I am working on a project where I need to implement the NEAT algorithm in python. after doing some research I came across an issue that I can't seem to find a solution for online, I hope this is the correct place to ask my question, if not then please refer me to where I can ask it.

From my understanding, the neural networks used in NEAT are "Partially Connected Neural Networks" meaning that there are no layers but rather only nodes, and each node can connect to every other node.

After trying to implement this process, I came across the issue of establishing by which rules should a new node be added and where, because there are no layers there is no definite solution I managed to come up with.

One solution I encountered is to add nodes on existing connections, something like the following image: enter image description here

But following this approach would only lead to a chain of single connected nodes, i.e. this would never lead to something like:

enter image description here

So to sum everything up, my question is, What are the rules for evolving a partially connected neural network using a genetic algorithm?


1 Answer 1


I believe that in the original NEAT implementation, new nodes were added on an existing connection, as you described in the first scenario. This is useful as it allows you to add a new node without modifying the output of the network, as long as your weights are chosen well.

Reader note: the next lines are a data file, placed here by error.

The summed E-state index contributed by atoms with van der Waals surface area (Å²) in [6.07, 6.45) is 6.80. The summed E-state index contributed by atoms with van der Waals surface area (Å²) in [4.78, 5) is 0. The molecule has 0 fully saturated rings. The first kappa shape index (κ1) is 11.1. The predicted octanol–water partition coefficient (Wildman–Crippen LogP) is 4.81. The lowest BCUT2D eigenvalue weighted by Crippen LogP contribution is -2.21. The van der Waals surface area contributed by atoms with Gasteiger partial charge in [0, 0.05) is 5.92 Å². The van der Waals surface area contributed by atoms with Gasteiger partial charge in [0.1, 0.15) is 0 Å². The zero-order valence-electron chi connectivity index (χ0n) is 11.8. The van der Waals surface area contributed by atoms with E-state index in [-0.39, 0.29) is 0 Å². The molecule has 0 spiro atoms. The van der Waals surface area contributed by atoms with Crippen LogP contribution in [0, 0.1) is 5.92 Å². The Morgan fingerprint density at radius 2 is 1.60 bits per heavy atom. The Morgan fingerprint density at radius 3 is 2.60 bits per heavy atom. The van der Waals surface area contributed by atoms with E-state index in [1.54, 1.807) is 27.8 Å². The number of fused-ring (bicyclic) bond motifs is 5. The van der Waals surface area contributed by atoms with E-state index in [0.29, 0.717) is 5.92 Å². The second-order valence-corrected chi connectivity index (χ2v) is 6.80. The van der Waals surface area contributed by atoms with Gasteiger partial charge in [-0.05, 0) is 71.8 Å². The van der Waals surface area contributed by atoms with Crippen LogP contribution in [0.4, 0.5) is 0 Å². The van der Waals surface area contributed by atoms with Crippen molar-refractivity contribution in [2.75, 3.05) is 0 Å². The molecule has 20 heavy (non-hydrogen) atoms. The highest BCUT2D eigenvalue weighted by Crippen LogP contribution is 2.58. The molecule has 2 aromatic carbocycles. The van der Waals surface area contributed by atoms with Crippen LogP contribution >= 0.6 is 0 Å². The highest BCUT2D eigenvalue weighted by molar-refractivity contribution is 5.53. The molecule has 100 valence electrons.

You could also duplicate an existing connection, and add a node on that connection. This would be a more disruptive change to the network leading to a potentially greater change in the output. You could adjust the weights of both the original and the duplicated connections to keep the output the same, however.

In my experience with evolutionary algorithms, it is good to have a balance of minimally disruptive to maximally disruptive mutation operators in order to balance the degree of exploration of the overall space of solutions with the degree of exploitation of the local space of existing solutions. You could have both of the above options as well as various others - add node to existing connection, duplicate connection, change connection, add connection, delete connection, etc. Usually the more disruptive changes are more productive at early stages of evolution and minimally disruptive are more productive at later stages. Essentially exploring the structure early and then optimizing the weights later. Much will also depend upon how you craft your fitness function, so keep that in mind as you develop new mutation operators.

  • $\begingroup$ Thank you for your answer. Is there an official name for those operators? When implementing it I want to try and keep it as formal as possible $\endgroup$
    – Tomergt45
    Commented Sep 23, 2020 at 9:58
  • $\begingroup$ I would say they are "mutation operators". $\endgroup$
    – KirkD_CO
    Commented Sep 23, 2020 at 13:02

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